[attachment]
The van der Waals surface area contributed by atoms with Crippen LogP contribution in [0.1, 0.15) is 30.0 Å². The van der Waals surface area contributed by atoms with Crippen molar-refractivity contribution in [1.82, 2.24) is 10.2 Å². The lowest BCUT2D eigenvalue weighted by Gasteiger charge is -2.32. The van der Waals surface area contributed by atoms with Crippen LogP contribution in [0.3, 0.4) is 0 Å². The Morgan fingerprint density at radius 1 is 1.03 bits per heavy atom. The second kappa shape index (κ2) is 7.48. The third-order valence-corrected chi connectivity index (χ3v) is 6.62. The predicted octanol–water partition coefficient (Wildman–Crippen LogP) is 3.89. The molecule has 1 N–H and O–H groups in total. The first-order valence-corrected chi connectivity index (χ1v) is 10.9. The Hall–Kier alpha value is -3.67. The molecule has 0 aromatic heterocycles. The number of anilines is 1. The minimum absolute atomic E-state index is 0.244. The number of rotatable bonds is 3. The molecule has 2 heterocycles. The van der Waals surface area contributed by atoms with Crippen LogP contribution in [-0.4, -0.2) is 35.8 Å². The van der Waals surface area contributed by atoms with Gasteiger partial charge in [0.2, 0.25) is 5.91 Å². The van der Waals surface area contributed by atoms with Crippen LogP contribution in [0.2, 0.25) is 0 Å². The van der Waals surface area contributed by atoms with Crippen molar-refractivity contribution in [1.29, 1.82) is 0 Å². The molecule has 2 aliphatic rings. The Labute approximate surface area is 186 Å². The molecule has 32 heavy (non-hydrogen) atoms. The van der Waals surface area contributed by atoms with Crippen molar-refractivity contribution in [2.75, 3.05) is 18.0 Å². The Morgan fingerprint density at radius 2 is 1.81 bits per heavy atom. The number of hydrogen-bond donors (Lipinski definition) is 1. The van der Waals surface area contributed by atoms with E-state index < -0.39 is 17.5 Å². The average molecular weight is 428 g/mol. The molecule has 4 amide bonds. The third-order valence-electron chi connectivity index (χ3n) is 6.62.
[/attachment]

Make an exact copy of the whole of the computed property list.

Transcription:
The van der Waals surface area contributed by atoms with Crippen LogP contribution in [0.1, 0.15) is 30.0 Å². The van der Waals surface area contributed by atoms with Crippen molar-refractivity contribution in [1.82, 2.24) is 10.2 Å². The lowest BCUT2D eigenvalue weighted by Gasteiger charge is -2.32. The van der Waals surface area contributed by atoms with Crippen LogP contribution in [0.3, 0.4) is 0 Å². The Morgan fingerprint density at radius 1 is 1.03 bits per heavy atom. The second kappa shape index (κ2) is 7.48. The third-order valence-corrected chi connectivity index (χ3v) is 6.62. The predicted octanol–water partition coefficient (Wildman–Crippen LogP) is 3.89. The molecule has 1 N–H and O–H groups in total. The first-order valence-corrected chi connectivity index (χ1v) is 10.9. The Hall–Kier alpha value is -3.67. The molecule has 0 aromatic heterocycles. The number of anilines is 1. The minimum absolute atomic E-state index is 0.244. The number of rotatable bonds is 3. The molecule has 2 heterocycles. The van der Waals surface area contributed by atoms with Crippen LogP contribution in [-0.4, -0.2) is 35.8 Å². The van der Waals surface area contributed by atoms with Gasteiger partial charge in [0.2, 0.25) is 5.91 Å². The van der Waals surface area contributed by atoms with Crippen LogP contribution in [0.2, 0.25) is 0 Å². The van der Waals surface area contributed by atoms with Crippen molar-refractivity contribution in [1.29, 1.82) is 0 Å². The molecule has 2 aliphatic rings. The Labute approximate surface area is 186 Å². The molecule has 32 heavy (non-hydrogen) atoms. The van der Waals surface area contributed by atoms with Crippen molar-refractivity contribution in [2.75, 3.05) is 18.0 Å². The Morgan fingerprint density at radius 2 is 1.81 bits per heavy atom. The number of hydrogen-bond donors (Lipinski definition) is 1. The van der Waals surface area contributed by atoms with E-state index < -0.39 is 17.5 Å². The average molecular weight is 428 g/mol. The molecule has 4 amide bonds. The third-order valence-electron chi connectivity index (χ3n) is 6.62.